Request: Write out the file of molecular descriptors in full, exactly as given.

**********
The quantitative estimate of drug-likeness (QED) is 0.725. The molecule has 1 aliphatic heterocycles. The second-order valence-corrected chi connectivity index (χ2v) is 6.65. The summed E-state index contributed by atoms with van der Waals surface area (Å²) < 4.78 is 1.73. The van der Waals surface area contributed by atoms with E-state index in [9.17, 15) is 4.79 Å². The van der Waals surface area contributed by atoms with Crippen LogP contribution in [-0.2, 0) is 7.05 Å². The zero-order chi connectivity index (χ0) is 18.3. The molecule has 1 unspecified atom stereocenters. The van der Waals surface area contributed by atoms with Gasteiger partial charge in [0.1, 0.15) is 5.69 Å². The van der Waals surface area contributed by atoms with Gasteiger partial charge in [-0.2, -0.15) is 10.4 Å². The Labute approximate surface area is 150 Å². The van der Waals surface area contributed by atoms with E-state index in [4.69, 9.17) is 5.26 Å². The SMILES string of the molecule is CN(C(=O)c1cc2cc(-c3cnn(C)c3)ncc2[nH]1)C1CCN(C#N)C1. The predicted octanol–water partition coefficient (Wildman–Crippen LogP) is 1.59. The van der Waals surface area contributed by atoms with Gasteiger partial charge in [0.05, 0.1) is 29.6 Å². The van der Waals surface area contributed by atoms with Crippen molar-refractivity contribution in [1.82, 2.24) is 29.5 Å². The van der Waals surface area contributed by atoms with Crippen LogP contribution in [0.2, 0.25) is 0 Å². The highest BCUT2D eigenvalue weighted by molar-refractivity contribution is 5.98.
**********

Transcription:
The quantitative estimate of drug-likeness (QED) is 0.725. The molecule has 1 aliphatic heterocycles. The second-order valence-corrected chi connectivity index (χ2v) is 6.65. The summed E-state index contributed by atoms with van der Waals surface area (Å²) < 4.78 is 1.73. The van der Waals surface area contributed by atoms with E-state index in [9.17, 15) is 4.79 Å². The van der Waals surface area contributed by atoms with Crippen LogP contribution in [-0.2, 0) is 7.05 Å². The zero-order chi connectivity index (χ0) is 18.3. The molecule has 1 unspecified atom stereocenters. The van der Waals surface area contributed by atoms with Gasteiger partial charge in [0.1, 0.15) is 5.69 Å². The van der Waals surface area contributed by atoms with Gasteiger partial charge in [-0.2, -0.15) is 10.4 Å². The Labute approximate surface area is 150 Å². The van der Waals surface area contributed by atoms with E-state index in [4.69, 9.17) is 5.26 Å². The SMILES string of the molecule is CN(C(=O)c1cc2cc(-c3cnn(C)c3)ncc2[nH]1)C1CCN(C#N)C1. The predicted octanol–water partition coefficient (Wildman–Crippen LogP) is 1.59. The van der Waals surface area contributed by atoms with Gasteiger partial charge in [0.05, 0.1) is 29.6 Å². The van der Waals surface area contributed by atoms with Crippen molar-refractivity contribution in [1.82, 2.24) is 29.5 Å². The van der Waals surface area contributed by atoms with Crippen LogP contribution in [0.2, 0.25) is 0 Å². The highest BCUT2D eigenvalue weighted by molar-refractivity contribution is 5.98.